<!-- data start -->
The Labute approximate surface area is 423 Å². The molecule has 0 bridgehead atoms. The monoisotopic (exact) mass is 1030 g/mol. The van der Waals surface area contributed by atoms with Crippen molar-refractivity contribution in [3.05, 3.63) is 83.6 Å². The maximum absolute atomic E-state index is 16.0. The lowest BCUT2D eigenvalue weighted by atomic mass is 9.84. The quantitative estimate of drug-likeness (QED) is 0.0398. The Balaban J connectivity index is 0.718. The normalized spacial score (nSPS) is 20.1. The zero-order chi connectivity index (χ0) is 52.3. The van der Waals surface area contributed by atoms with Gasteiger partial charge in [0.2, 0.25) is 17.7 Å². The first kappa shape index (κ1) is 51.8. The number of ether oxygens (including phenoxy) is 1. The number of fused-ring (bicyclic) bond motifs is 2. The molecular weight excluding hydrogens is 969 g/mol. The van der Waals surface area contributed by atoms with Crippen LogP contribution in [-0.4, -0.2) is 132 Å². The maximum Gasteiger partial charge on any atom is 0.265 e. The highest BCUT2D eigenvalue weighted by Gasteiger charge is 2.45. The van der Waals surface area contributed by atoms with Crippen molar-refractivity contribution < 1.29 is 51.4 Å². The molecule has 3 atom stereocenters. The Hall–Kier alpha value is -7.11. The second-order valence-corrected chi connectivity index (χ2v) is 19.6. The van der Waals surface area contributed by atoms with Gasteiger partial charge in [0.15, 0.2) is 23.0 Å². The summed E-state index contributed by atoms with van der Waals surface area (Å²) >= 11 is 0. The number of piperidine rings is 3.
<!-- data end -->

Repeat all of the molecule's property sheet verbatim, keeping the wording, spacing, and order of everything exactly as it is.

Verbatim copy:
The Labute approximate surface area is 423 Å². The molecule has 0 bridgehead atoms. The monoisotopic (exact) mass is 1030 g/mol. The van der Waals surface area contributed by atoms with Crippen molar-refractivity contribution in [3.05, 3.63) is 83.6 Å². The maximum absolute atomic E-state index is 16.0. The lowest BCUT2D eigenvalue weighted by atomic mass is 9.84. The quantitative estimate of drug-likeness (QED) is 0.0398. The Balaban J connectivity index is 0.718. The normalized spacial score (nSPS) is 20.1. The zero-order chi connectivity index (χ0) is 52.3. The van der Waals surface area contributed by atoms with Gasteiger partial charge in [0.2, 0.25) is 17.7 Å². The first kappa shape index (κ1) is 51.8. The number of ether oxygens (including phenoxy) is 1. The number of fused-ring (bicyclic) bond motifs is 2. The molecular weight excluding hydrogens is 969 g/mol. The van der Waals surface area contributed by atoms with Crippen LogP contribution in [-0.4, -0.2) is 132 Å². The maximum Gasteiger partial charge on any atom is 0.265 e. The highest BCUT2D eigenvalue weighted by Gasteiger charge is 2.45. The van der Waals surface area contributed by atoms with Crippen molar-refractivity contribution < 1.29 is 51.4 Å². The molecule has 3 atom stereocenters. The Hall–Kier alpha value is -7.11. The second-order valence-corrected chi connectivity index (χ2v) is 19.6. The van der Waals surface area contributed by atoms with Gasteiger partial charge in [0.15, 0.2) is 23.0 Å². The summed E-state index contributed by atoms with van der Waals surface area (Å²) >= 11 is 0. The number of piperidine rings is 3.